EDITOR’S NOTE: This post was updated on Aug. 5, 2015: Resident Elston Hill photographed some impressively large algae blooms floating off the shores of Burien Tuesday (Aug. 4). “Much bigger today,” he said. “Big circles. Quite a trail coming down the Sound pushed by the tide and wind.” Previously this year, we reported on a tomato soup-like bloom off Seahurst Park Beach on May 28 – read about that here. Click images to see larger versions/slideshow: aAug4_0055 aAug4_0059 aAug4_0060 aAug4_0047 Here’s more info from the Department of Ecology website:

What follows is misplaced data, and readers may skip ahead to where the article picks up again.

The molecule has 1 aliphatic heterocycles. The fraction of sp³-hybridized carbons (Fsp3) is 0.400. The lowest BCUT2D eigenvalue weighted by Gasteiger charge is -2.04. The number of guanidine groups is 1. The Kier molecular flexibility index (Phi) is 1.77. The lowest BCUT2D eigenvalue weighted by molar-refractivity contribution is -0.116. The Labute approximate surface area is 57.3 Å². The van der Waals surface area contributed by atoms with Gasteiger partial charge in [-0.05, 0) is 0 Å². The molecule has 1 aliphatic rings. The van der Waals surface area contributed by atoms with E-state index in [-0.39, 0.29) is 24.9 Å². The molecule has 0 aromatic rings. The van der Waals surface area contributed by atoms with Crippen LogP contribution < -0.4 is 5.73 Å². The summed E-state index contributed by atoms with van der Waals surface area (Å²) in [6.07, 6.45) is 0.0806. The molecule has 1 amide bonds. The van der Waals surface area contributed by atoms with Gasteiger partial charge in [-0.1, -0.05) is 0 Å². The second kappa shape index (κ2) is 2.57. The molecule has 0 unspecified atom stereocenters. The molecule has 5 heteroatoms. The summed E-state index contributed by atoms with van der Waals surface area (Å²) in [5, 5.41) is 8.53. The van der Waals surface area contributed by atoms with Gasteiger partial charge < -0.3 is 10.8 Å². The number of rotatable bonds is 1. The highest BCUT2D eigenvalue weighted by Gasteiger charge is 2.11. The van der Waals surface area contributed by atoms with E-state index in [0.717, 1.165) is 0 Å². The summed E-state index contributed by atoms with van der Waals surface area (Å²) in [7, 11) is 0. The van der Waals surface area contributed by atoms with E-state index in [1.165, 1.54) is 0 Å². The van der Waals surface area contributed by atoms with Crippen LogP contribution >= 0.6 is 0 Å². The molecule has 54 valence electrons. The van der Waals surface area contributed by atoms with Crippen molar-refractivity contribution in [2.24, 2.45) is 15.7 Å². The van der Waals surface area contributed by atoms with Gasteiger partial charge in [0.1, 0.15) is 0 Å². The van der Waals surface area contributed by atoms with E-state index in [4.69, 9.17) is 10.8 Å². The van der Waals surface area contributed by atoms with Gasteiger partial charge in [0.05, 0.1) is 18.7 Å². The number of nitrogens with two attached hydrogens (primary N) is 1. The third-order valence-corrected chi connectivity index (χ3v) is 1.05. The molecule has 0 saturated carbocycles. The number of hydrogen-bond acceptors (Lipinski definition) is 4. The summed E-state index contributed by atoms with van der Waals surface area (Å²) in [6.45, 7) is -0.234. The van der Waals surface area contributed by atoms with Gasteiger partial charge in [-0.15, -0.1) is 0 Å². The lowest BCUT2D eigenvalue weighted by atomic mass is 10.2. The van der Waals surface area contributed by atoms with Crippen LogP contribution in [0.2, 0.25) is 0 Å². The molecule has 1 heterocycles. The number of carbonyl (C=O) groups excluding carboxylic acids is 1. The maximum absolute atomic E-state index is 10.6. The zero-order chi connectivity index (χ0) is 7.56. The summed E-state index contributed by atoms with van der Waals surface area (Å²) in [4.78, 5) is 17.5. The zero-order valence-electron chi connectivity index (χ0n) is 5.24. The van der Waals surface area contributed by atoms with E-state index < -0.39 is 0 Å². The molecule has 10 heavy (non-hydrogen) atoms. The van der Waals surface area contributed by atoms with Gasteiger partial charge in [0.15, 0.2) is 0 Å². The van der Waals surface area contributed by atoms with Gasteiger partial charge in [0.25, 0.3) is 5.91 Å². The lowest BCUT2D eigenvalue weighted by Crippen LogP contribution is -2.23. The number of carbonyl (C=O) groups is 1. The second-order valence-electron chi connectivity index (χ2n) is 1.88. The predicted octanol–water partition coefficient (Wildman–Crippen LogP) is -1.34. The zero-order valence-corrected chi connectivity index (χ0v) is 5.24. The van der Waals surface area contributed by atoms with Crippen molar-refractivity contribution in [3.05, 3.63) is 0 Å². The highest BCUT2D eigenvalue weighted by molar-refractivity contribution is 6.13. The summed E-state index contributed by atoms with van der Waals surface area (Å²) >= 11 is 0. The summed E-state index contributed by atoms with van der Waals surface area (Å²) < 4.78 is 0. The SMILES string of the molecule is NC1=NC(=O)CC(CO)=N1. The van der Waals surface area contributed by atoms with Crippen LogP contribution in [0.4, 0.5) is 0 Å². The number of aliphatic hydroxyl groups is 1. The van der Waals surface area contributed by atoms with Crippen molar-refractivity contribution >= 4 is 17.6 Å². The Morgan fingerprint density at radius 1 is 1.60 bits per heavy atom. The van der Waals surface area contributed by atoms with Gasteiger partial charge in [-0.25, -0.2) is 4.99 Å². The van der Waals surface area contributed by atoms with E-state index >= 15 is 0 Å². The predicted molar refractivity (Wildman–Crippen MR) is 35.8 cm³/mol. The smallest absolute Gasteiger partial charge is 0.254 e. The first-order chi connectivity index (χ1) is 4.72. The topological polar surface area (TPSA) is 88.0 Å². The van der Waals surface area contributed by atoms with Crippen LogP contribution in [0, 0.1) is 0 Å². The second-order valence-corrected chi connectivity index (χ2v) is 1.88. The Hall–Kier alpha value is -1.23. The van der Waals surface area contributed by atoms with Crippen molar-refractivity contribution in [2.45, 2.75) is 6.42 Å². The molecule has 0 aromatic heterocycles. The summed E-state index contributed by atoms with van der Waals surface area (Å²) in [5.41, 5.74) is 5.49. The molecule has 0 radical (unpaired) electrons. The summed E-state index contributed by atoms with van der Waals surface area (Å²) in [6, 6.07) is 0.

Algae blooms come in several colors Blooms can appear in different colors ranging from green to red, orange, yellow or brown. Often these colors are from the common pigments in phytoplankton that allow them to photosynthesize. However, blooms can also be from zooplankton, such as Noctiluca, which feed on the phytoplankton. Noctiluca visibly aggregate at the sea surface as part of their life cycle and feeding strategy. The nontoxic Noctiluca blooms usually appear as a rusty reddish color like tomato soup and are common in Puget Sound. A Noctiluca bloom is in the photo above. Algae can produce toxins Most blooms are harmless, but some types of blooms can produce toxins that can make people sick if they are exposed to high enough levels of the toxins. Exposure can come from inhaling or swallowing water with toxins or from eating contaminated shellfish (that fed on the toxic phytoplankton).
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